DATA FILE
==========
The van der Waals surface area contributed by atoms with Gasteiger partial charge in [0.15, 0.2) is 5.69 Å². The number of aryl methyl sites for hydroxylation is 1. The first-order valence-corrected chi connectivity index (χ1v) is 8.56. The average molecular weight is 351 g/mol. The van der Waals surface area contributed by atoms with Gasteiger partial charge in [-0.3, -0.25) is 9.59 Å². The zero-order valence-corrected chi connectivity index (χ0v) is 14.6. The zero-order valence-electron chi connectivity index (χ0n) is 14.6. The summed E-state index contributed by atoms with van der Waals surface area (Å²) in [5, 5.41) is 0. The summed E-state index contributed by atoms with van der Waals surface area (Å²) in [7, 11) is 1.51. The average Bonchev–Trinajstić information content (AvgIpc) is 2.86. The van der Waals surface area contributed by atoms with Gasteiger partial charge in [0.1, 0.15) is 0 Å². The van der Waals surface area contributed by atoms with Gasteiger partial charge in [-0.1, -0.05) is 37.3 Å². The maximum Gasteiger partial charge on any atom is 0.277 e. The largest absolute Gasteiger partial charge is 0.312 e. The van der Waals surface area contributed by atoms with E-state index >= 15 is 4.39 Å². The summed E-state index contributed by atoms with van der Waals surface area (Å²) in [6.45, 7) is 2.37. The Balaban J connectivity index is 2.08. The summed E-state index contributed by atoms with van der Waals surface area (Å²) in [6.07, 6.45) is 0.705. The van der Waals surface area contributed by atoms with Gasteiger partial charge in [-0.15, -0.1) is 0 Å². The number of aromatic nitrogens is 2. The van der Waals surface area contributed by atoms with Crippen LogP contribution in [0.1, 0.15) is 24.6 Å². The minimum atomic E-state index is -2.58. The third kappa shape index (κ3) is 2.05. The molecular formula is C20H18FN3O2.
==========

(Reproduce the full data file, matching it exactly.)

The van der Waals surface area contributed by atoms with Gasteiger partial charge in [0.15, 0.2) is 5.69 Å². The number of aryl methyl sites for hydroxylation is 1. The first-order valence-corrected chi connectivity index (χ1v) is 8.56. The average molecular weight is 351 g/mol. The van der Waals surface area contributed by atoms with Gasteiger partial charge in [-0.3, -0.25) is 9.59 Å². The zero-order valence-corrected chi connectivity index (χ0v) is 14.6. The zero-order valence-electron chi connectivity index (χ0n) is 14.6. The summed E-state index contributed by atoms with van der Waals surface area (Å²) in [5, 5.41) is 0. The summed E-state index contributed by atoms with van der Waals surface area (Å²) in [7, 11) is 1.51. The average Bonchev–Trinajstić information content (AvgIpc) is 2.86. The van der Waals surface area contributed by atoms with Gasteiger partial charge in [0.1, 0.15) is 0 Å². The van der Waals surface area contributed by atoms with Gasteiger partial charge in [-0.1, -0.05) is 37.3 Å². The maximum Gasteiger partial charge on any atom is 0.277 e. The largest absolute Gasteiger partial charge is 0.312 e. The van der Waals surface area contributed by atoms with E-state index >= 15 is 4.39 Å². The summed E-state index contributed by atoms with van der Waals surface area (Å²) in [6.45, 7) is 2.37. The Balaban J connectivity index is 2.08. The summed E-state index contributed by atoms with van der Waals surface area (Å²) in [6.07, 6.45) is 0.705. The van der Waals surface area contributed by atoms with Gasteiger partial charge in [-0.15, -0.1) is 0 Å². The number of aromatic nitrogens is 2. The van der Waals surface area contributed by atoms with Crippen LogP contribution in [0.1, 0.15) is 24.6 Å². The minimum atomic E-state index is -2.58. The third kappa shape index (κ3) is 2.05. The molecular formula is C20H18FN3O2.